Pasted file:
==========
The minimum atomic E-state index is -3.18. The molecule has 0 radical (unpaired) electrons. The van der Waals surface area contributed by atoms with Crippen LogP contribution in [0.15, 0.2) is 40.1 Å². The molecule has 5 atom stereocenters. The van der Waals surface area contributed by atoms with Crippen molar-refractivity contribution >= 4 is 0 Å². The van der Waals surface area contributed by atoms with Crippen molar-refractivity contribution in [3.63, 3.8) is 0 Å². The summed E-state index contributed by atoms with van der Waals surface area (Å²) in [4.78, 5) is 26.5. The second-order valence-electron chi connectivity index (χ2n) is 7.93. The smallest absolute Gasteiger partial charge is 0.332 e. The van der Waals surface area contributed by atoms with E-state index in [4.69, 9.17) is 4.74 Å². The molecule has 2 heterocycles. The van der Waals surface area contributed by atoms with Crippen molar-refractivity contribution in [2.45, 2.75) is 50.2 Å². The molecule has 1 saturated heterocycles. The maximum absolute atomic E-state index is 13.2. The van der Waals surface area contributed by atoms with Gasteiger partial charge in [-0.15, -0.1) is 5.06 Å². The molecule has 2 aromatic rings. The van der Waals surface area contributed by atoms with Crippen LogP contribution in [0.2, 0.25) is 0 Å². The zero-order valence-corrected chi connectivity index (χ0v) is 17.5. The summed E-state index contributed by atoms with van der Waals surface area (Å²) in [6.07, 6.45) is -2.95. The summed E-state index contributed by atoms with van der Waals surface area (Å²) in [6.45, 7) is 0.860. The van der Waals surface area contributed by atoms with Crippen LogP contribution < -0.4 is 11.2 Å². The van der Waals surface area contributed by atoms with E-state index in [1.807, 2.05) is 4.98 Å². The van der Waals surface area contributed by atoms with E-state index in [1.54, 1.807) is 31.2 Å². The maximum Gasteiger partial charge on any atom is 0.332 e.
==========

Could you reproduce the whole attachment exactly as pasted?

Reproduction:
The minimum atomic E-state index is -3.18. The molecule has 0 radical (unpaired) electrons. The van der Waals surface area contributed by atoms with Crippen LogP contribution in [0.15, 0.2) is 40.1 Å². The molecule has 5 atom stereocenters. The van der Waals surface area contributed by atoms with Crippen molar-refractivity contribution >= 4 is 0 Å². The van der Waals surface area contributed by atoms with Crippen molar-refractivity contribution in [3.63, 3.8) is 0 Å². The summed E-state index contributed by atoms with van der Waals surface area (Å²) in [4.78, 5) is 26.5. The second-order valence-electron chi connectivity index (χ2n) is 7.93. The smallest absolute Gasteiger partial charge is 0.332 e. The van der Waals surface area contributed by atoms with E-state index in [4.69, 9.17) is 4.74 Å². The molecule has 2 heterocycles. The van der Waals surface area contributed by atoms with Crippen molar-refractivity contribution in [2.45, 2.75) is 50.2 Å². The molecule has 1 saturated heterocycles. The maximum absolute atomic E-state index is 13.2. The van der Waals surface area contributed by atoms with Gasteiger partial charge in [-0.15, -0.1) is 5.06 Å². The molecule has 2 aromatic rings. The van der Waals surface area contributed by atoms with Crippen LogP contribution in [0.2, 0.25) is 0 Å². The zero-order valence-corrected chi connectivity index (χ0v) is 17.5. The summed E-state index contributed by atoms with van der Waals surface area (Å²) in [6.07, 6.45) is -2.95. The summed E-state index contributed by atoms with van der Waals surface area (Å²) in [6.45, 7) is 0.860. The van der Waals surface area contributed by atoms with Crippen LogP contribution < -0.4 is 11.2 Å². The van der Waals surface area contributed by atoms with E-state index in [1.807, 2.05) is 4.98 Å². The van der Waals surface area contributed by atoms with E-state index in [1.54, 1.807) is 31.2 Å². The maximum Gasteiger partial charge on any atom is 0.332 e.